I have never met a challah I did not like. There is simply something magical about the puffed, egg-enriched loaves that sit at the center of many Jewish holiday meals and that make an extravagant base for French toast. And yet as a kid, I would count down the days to Rosh Hashanah when my mom would bring home challah baked specially for the holiday.
Instead of the typical braided loaves, the challah we ate on Rosh Hashanah (also called the Jewish New Year) came coiled into a chubby spiral to symbolize the year’s cyclical nature. And instead of the usual dusting of sesame or poppy seeds on top, it was studded through with plump, jammy raisins that symbolized our hopes for a sweet year ahead. At dinner, we would tear off hunks of the tender bread and drizzle them with ribbons of golden honey.
As an adult, Rosh Hashanah remains my favorite challah holiday. Occasionally when nostalgia strikes, I will head to a bakery to purchase a loaf like the ones my mom used to buy. But whenever possible, I make my own. This version, which I developed with the fall season in mind, replaces the raisins with an autumnal layer of apple butter and finely chopped apple. Slicing into the loaf reveals swirls of sweetness and a moist, almost cake-like crumb that takes holiday tradition to delicious new heights.
Apple Butter Challah
1 tablespoon active dry yeast
1/3 cup plus 1 teaspoon granulated sugar, divided
1 1/4 cups warm water (about 110°F)
5 cups all-purpose flour, plus more for kneading
2 teaspoons salt
1/2 cup vegetable oil, plus more for greasing
4 large eggs, divided
1/4 cup honey
2/3 cup apple butter, divided
1 small apple, peeled, cored, and finely chopped, divided
Stir together the yeast, 1 teaspoon of sugar, and the water in a medium bowl. Let sit until foaming, 5 to 10 minutes.
Meanwhile, stir together the remaining 1/3 cup sugar, flour, and salt in a large bowl. Set aside.
Add the vegetable oil, 3 of the eggs, and the honey to the yeast mixture and whisk to combine. Make a well in the flour mixture and pour in the wet mixture. Gently stir until the dough begins to form, then turn out the dough onto a floured surface and knead well, adding more flour a little at a time as necessary, until a supple dough forms, 10 to 12 minutes. (I typically add about 1/3 to 1/2 cup of flour while kneading, depending on humidity.)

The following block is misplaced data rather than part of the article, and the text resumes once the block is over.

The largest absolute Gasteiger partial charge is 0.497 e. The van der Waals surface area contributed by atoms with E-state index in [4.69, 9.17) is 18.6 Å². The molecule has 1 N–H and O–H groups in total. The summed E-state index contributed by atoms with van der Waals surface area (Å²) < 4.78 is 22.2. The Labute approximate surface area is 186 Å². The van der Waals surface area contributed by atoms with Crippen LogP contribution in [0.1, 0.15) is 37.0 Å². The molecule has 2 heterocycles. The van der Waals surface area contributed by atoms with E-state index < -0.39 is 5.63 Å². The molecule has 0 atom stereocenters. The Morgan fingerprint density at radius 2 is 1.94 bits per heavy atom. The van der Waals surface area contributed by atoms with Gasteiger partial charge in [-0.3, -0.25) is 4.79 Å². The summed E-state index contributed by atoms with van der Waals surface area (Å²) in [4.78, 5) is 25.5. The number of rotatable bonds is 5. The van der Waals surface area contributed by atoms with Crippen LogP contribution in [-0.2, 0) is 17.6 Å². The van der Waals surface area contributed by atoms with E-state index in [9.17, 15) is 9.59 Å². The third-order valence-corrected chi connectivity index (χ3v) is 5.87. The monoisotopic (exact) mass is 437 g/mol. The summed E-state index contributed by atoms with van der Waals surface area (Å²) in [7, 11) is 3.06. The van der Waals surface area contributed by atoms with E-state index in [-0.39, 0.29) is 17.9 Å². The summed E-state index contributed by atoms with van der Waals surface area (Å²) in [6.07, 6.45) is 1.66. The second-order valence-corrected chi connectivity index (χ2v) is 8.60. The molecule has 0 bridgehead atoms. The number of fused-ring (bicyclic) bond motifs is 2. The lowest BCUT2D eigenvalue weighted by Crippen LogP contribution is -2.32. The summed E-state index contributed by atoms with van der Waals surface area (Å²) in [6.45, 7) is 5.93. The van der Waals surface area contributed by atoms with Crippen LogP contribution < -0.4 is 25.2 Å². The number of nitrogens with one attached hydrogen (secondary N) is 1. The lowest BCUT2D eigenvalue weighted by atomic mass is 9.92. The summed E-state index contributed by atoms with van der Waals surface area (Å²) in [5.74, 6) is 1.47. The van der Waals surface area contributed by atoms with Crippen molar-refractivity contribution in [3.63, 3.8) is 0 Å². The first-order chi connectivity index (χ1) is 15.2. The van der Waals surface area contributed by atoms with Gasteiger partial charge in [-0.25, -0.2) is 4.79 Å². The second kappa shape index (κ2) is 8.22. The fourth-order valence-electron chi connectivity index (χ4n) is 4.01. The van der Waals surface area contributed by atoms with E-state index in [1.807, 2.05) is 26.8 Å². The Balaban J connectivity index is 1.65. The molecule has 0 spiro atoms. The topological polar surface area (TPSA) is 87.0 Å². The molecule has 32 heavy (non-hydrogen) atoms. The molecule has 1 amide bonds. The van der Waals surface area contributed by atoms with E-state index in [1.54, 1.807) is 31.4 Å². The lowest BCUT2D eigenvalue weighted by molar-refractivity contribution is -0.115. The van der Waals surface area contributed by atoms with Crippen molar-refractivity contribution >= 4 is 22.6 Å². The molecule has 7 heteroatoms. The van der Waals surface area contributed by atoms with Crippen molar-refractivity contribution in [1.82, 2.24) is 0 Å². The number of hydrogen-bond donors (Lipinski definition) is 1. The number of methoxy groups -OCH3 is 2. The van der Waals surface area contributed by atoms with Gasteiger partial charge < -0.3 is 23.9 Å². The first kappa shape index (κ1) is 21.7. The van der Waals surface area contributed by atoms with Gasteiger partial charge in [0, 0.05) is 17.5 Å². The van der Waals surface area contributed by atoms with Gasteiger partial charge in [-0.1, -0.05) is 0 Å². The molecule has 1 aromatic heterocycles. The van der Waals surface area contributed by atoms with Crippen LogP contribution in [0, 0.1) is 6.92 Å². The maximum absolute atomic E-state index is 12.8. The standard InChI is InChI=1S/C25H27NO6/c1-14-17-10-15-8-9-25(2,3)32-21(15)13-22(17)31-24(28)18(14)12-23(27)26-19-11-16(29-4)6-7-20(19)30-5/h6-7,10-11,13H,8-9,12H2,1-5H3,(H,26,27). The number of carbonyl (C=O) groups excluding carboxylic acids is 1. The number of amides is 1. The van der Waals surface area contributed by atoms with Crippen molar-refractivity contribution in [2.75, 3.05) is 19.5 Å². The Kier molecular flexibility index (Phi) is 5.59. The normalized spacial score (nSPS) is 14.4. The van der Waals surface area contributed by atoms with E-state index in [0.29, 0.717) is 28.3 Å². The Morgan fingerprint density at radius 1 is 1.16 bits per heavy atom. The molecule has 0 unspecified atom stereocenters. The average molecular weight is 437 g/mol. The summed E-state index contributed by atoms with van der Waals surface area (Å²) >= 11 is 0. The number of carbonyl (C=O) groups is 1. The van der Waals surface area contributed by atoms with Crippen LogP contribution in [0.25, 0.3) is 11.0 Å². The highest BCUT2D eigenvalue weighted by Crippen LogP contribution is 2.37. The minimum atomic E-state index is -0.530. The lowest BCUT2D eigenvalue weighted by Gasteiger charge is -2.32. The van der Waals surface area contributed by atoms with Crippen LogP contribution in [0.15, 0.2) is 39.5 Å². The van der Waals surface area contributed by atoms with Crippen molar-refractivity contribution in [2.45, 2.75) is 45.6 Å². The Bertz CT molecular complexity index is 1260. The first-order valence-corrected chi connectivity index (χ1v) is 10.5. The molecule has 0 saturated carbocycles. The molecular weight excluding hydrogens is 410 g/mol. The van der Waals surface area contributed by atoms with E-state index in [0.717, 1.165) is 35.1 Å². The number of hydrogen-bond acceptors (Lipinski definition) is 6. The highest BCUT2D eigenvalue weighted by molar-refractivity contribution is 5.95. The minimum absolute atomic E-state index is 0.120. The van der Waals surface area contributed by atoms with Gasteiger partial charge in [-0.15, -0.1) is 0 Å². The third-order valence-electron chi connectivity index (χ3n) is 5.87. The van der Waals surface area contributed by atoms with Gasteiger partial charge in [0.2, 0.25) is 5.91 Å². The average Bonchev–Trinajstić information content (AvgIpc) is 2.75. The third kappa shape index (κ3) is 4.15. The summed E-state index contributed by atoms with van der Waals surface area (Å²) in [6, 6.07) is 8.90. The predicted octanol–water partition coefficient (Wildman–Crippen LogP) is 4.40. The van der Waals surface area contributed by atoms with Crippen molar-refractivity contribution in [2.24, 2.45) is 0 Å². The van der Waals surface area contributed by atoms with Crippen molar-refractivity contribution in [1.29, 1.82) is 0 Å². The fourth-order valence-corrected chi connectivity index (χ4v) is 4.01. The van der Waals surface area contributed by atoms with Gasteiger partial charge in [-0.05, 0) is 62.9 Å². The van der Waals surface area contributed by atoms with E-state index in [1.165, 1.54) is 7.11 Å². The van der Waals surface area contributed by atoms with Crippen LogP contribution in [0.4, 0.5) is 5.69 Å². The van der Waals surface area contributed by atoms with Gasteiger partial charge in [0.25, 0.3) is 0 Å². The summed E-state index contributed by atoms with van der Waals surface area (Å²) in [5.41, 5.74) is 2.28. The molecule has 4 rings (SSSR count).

Rub about 1 teaspoon of oil around the bottom of a large bowl, add the dough and turn to coat; cover with plastic wrap or a clean kitchen towel and let sit in a warm place until nearly doubled in size, about 1 hour.
Grease two 9-inch round cake pans; set aside. Gently punch down the dough and divide in half. Working with 1 piece of the dough (and keeping the other covered so it does not dry out), roll it into a large rectangle about 1/8-inch thick. Spread 1/3 cup of the apple butter evenly over the top, and sprinkle with half of the chopped apple.
Starting at one of the long ends, tightly roll the dough in on itself, like a jelly roll. Pinch the ends to seal and gently stretch into a 24-inch rope; coil rope into a circle and place into one of the prepared pans. Repeat process with second piece of dough, remaining 1/3 cup of apple butter, and remaining apple.
Whisk the remaining 1 egg in a small bowl and brush the challahs with one coat of egg wash. (Put remaining egg wash in the fridge.) Let rise for another 30 minutes. Fifteen minutes before baking, preheat the oven to 375°F.
Uncover the challah and brush with a second coat of egg wash. Bake until deeply browned and cooked through, 45 to 55 minutes. (An instant read thermometer inserted in the center of the loaf should register 195°F.) Remove from oven and let sit 15 minutes. Carefully remove from the pans and let cool on a wire rack.
(Images: Leah Koenig)